One of our subscribers thinks that an excerpt from Ingush writer Issa Kozoyev’s book “The Fall” sounds like it’s being said today:
“It has been more than a hundred years since they occupied our land and are tirelessly trying to remake our lives and ourselves. As our swings said, they act with language, flattery, bribery and weapons. For a hundred years they have so clouded, clogged our brains that people cannot separate truth from falsehood, good from evil. What they only did not do to us. Their kings tried to turn us into Christians. The Bolsheviks came. “Hey, mountain people,” they said, “look at us – we are your friends and brothers. Let’s beat our common enemies together.” We beat, and so beat, that a fifth of the population was laid on the battlefields, our villages burned, and the rest were so impoverished that there was nowhere further. The Bolsheviks were confirmed. We were beaten for everything that differentiates man from animal. These strangers themselves renounced God, became servants of Satan, and forced us to do so. They accused us of not lying in the bushes with the first one; of not drinking vodka like the Russians; of not being ready to rat on everyone; of being responsible with the dagger for insulting mothers; of wanting to have a piece of bread for the children; of accepting a guest without asking for a passport; of not wanting to renounce God under any fear.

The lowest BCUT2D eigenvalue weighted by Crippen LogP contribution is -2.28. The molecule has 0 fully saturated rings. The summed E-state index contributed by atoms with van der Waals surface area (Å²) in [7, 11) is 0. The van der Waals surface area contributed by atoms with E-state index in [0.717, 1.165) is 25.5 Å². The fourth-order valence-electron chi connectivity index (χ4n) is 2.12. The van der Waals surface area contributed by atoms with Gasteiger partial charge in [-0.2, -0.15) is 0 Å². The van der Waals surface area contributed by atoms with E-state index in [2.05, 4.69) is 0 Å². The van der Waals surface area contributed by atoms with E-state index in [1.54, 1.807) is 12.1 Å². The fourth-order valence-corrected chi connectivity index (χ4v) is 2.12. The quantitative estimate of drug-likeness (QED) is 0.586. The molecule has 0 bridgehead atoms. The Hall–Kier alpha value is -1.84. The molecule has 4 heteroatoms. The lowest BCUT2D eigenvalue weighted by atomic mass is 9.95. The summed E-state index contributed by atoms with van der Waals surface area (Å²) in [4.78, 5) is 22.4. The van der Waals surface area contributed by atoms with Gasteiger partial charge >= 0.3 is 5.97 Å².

That’s the difference between us and these strangers.
We must understand and write it down in our hearts with the end of the dagger: there is no difference between their departed kings, today’s Bolsheviks, and those who will come later, however beautifully they may call themselves.
They want our land. These people have an insurmountable hunger for other people. Maybe it’s God’s curse on them, I don’t know.
They also need us, the peoples of the Caucasus, when there is little dry firewood in their hearth. And they like it when we throw our heads into their hearth to keep their fire going with our bodies and our souls. And that may be God’s curse on them, as on the servants of the Devil, I don’t know.
But the truth is that every time we are seduced by trusting affectionate words, lured into friendly or fraternal embrace, and when we approach, we are met by a snake sting or the fangs of an insatiable beast. Have we reached the point of enslavement that we are afraid to call the enemy an enemy? And that’s when everything was taken from us: our homeland, our lives, our past, our honor, our dignity! That’s the truth. Let’s figure that out for ourselves. And he who comes out alive from this slaughter, let him bring this truth to our nations, who at this hour suffer and perish in a foreign land. And if this truth is not understood by them, then, I swear by the Most High, we deserve even greater punishment for our credulity…”